LifestylePrepping your balcony for spring? Avoid these plants linked to bad luck and well-being risks

Prepping your balcony for spring? Avoid these plants linked to bad luck and well-being risks

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7:35 AM EST, January 12, 2024

Gardening season has officially kicked off. People are constantly adding new flowers and climbers to brighten their gardens, balconies, and terraces.

However, giving a splash of color to your surroundings with plants can sometimes result in unintended negative consequences.

Before heading off to the gardening center or plant fair, you should familiarize yourself with some information about balcony plants. First on the list? Heathers.

Heathers are easy to cultivate, and their deep purple flowers are exceptionally loved in Poland. However, Scandinavians hold a different opinion regarding these flowers.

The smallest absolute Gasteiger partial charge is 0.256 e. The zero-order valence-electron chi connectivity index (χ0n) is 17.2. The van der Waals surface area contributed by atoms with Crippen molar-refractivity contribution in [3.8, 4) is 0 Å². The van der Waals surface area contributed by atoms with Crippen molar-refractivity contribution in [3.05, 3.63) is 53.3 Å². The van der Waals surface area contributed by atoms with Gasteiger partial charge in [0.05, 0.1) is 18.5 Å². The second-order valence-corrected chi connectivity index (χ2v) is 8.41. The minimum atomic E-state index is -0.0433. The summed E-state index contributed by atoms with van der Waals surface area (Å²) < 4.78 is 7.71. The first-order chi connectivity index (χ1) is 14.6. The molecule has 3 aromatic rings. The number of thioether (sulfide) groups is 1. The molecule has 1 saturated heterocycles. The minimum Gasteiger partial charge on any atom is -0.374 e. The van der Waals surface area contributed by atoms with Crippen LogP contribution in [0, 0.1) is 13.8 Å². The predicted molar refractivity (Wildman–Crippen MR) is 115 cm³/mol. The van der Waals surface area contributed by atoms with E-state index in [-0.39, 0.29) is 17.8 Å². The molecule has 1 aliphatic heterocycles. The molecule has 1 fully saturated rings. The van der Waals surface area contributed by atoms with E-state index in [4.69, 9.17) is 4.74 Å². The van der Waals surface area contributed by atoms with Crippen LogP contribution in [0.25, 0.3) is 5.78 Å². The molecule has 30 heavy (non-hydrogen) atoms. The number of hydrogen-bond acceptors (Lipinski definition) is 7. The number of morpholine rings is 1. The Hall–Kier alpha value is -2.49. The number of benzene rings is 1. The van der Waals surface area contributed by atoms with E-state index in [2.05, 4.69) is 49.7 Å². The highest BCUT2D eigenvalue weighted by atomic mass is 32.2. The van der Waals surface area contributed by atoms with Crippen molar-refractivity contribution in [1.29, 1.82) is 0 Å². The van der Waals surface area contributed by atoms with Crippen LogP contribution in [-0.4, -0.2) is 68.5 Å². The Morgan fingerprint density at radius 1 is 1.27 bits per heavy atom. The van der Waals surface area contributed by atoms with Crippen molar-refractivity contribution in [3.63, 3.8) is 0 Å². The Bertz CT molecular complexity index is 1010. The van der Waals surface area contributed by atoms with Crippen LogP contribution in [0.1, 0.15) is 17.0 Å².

According to residents of the chilly north, heathers are believed to bring bad luck and are associated with poverty and scarcity. The Chinese also have a negative perception of them. According to the age-old art of space planning, or Feng Shui, heathers represent loneliness.

The popular "Chinese rose" or hibiscus flowers might also surprise you. According to some beliefs, these flashy red flowers can have a negative impact on relationships and cause tension between partners.

Evergreen varieties of winding ivy may also harm relationships. This highly poisonous plant can harm household pets, like cats, if they chew on them. Plus, according to ancient superstitions, ivy may incite quarrels between lovers.

Superstitions also surround popular garden hydrangeas. These lush, heavy flowers in iridescent shades of blue, often seen in parks and around homes, are associated with sorrow according to old beliefs.

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